November 21, 2008

Edging out Harvard, Booth School remains on top of Business Week ranking

The University of Chicago’s Booth School of Business retained Business Week’s top rank on its biennial rankings of the best graduate business schools.

Harvard Business School was ranked number two. Northwestern’s Kellogg School of Management was ranked number three, followed by the Wharton School of the University of Pennsylvania. The Kellogg School outranked the Booth School in a separate ranking system released by Crain’s Chicago Business three weeks ago.

Business Week did not provide commentary on the rankings but listed some facts about the schools, including how they accept applicants, what types of classes they offer, level of alumni donations, and the employment rates of graduates.

Booth dean Edward Snyder explained that he appreciates the feedback, but that they don’t affect the way he runs the school.

“Having noted these positives, we strenuously avoid confusing our identity with rankings,” he said. “So, it’s back to work.”

The University has been in the top 10 Business Week business schools since 1990.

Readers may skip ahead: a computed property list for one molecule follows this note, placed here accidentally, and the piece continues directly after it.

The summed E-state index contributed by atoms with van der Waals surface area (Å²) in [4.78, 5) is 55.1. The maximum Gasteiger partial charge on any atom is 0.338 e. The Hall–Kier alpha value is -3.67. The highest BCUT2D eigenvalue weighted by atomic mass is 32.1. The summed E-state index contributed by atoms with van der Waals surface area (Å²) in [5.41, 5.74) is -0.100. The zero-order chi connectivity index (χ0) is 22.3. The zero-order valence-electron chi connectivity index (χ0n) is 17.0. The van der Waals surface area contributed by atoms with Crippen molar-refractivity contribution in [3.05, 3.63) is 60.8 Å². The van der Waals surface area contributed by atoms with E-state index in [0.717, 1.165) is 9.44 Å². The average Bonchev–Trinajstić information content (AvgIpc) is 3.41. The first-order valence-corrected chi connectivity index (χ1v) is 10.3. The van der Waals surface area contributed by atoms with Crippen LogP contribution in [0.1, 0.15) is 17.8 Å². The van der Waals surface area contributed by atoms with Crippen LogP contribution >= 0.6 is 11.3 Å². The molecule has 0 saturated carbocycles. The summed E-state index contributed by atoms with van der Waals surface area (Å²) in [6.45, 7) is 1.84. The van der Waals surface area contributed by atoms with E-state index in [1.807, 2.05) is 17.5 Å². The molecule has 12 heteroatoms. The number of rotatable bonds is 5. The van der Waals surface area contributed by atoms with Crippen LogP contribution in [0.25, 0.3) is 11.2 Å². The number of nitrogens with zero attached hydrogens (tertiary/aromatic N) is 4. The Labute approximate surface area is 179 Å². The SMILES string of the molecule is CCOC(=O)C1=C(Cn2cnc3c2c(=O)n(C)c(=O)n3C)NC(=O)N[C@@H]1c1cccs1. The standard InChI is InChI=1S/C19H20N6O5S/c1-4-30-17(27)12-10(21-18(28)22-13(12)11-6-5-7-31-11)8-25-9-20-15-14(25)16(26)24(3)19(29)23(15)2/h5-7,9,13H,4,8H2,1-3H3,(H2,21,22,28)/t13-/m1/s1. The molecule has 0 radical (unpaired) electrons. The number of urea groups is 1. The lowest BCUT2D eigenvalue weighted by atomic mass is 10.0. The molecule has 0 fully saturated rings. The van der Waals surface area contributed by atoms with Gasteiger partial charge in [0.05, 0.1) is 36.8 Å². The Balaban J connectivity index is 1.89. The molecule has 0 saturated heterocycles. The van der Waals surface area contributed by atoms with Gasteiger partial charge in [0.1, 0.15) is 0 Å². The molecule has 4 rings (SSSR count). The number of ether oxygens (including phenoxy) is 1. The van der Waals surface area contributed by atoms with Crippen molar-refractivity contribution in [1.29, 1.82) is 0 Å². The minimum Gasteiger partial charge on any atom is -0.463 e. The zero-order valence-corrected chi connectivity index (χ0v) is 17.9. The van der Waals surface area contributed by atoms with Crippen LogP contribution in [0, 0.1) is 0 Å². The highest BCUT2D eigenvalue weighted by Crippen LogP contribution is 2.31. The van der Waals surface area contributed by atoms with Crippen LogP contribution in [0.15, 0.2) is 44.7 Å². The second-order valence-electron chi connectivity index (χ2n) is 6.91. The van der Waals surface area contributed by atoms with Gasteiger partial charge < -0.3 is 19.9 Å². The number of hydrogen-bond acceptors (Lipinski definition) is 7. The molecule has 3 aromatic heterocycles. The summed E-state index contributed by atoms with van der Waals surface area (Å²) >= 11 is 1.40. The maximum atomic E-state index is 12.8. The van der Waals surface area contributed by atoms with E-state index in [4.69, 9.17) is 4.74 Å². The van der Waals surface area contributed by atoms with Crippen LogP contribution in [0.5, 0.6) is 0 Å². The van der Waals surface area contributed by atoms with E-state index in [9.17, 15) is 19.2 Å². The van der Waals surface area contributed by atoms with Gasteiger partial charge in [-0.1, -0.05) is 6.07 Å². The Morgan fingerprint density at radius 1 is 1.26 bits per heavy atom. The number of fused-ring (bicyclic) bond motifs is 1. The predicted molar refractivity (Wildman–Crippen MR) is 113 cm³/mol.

Part of the rankings included surveys from anonymous alumni on their experiences at their alma mater.

“The University of Chicago’s MBA program forces you to question conventional thinking and arrive at fact-based answers. In today’s corporate world, those traits are essential,” one alumnus said.

The rankings follow a $300 million donation from David Booth (MBA. ’71), the largest gift in the University’s history and the single largest donation in the world to a graduate school of business. Booth, who runs an investment fund, cited the then–Graduate School of Business for his success, making special note of his high esteem for the faculty. He said that he hopes part of this gift will give the school the assets it needs to hire any professor they want by offering them attractive salaries.

One of the survey’s respondents echoed Booth’s sentiments.

“The quality of teachers is extremely high. Professors are setting trends, writing books, and researching—all the while being clear and accessible teachers,” the alumnus wrote.